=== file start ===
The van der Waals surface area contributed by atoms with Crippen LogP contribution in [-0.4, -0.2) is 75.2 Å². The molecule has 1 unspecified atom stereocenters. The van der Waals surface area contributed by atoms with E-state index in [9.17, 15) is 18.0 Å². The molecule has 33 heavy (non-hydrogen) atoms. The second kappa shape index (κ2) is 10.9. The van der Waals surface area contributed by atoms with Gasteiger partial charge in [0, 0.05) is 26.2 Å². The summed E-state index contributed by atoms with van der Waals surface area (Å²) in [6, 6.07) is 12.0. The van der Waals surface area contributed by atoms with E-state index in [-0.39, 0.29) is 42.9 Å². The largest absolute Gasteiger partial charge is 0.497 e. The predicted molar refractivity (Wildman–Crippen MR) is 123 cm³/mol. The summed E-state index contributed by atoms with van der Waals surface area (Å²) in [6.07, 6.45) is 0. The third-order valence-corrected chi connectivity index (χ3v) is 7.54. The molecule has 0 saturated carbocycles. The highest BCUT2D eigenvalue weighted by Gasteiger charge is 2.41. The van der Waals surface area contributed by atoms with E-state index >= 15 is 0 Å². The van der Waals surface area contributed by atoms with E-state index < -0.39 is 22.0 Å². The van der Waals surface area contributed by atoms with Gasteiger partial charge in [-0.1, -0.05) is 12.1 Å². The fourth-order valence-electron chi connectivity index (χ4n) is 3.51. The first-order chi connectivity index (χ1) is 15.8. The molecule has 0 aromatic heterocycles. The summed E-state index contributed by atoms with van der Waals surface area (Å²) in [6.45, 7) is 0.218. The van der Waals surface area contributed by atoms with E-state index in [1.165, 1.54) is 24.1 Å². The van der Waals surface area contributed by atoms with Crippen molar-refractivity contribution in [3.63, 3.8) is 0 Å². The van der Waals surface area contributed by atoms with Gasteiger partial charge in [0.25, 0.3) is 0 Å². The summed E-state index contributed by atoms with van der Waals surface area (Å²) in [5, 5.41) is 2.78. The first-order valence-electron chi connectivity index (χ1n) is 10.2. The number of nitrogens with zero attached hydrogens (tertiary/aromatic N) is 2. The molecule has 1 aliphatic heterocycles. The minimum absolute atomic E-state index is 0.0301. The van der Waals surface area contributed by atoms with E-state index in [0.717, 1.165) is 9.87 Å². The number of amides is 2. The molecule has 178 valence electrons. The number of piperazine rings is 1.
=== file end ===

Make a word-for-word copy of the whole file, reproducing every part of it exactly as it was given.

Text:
The van der Waals surface area contributed by atoms with Crippen LogP contribution in [-0.4, -0.2) is 75.2 Å². The molecule has 1 unspecified atom stereocenters. The van der Waals surface area contributed by atoms with E-state index in [9.17, 15) is 18.0 Å². The molecule has 33 heavy (non-hydrogen) atoms. The second kappa shape index (κ2) is 10.9. The van der Waals surface area contributed by atoms with Gasteiger partial charge in [0, 0.05) is 26.2 Å². The summed E-state index contributed by atoms with van der Waals surface area (Å²) in [6, 6.07) is 12.0. The van der Waals surface area contributed by atoms with E-state index in [-0.39, 0.29) is 42.9 Å². The largest absolute Gasteiger partial charge is 0.497 e. The predicted molar refractivity (Wildman–Crippen MR) is 123 cm³/mol. The summed E-state index contributed by atoms with van der Waals surface area (Å²) in [6.07, 6.45) is 0. The third-order valence-corrected chi connectivity index (χ3v) is 7.54. The molecule has 0 saturated carbocycles. The highest BCUT2D eigenvalue weighted by Gasteiger charge is 2.41. The van der Waals surface area contributed by atoms with E-state index >= 15 is 0 Å². The van der Waals surface area contributed by atoms with E-state index < -0.39 is 22.0 Å². The van der Waals surface area contributed by atoms with Gasteiger partial charge in [-0.1, -0.05) is 12.1 Å². The fourth-order valence-electron chi connectivity index (χ4n) is 3.51. The first-order chi connectivity index (χ1) is 15.8. The molecule has 0 aromatic heterocycles. The summed E-state index contributed by atoms with van der Waals surface area (Å²) in [6.45, 7) is 0.218. The van der Waals surface area contributed by atoms with E-state index in [1.165, 1.54) is 24.1 Å². The van der Waals surface area contributed by atoms with Crippen molar-refractivity contribution in [3.63, 3.8) is 0 Å². The van der Waals surface area contributed by atoms with Gasteiger partial charge in [0.25, 0.3) is 0 Å². The summed E-state index contributed by atoms with van der Waals surface area (Å²) in [5, 5.41) is 2.78. The first-order valence-electron chi connectivity index (χ1n) is 10.2. The number of nitrogens with zero attached hydrogens (tertiary/aromatic N) is 2. The molecule has 1 aliphatic heterocycles. The minimum absolute atomic E-state index is 0.0301. The van der Waals surface area contributed by atoms with E-state index in [0.717, 1.165) is 9.87 Å². The number of amides is 2. The molecule has 178 valence electrons. The number of piperazine rings is 1.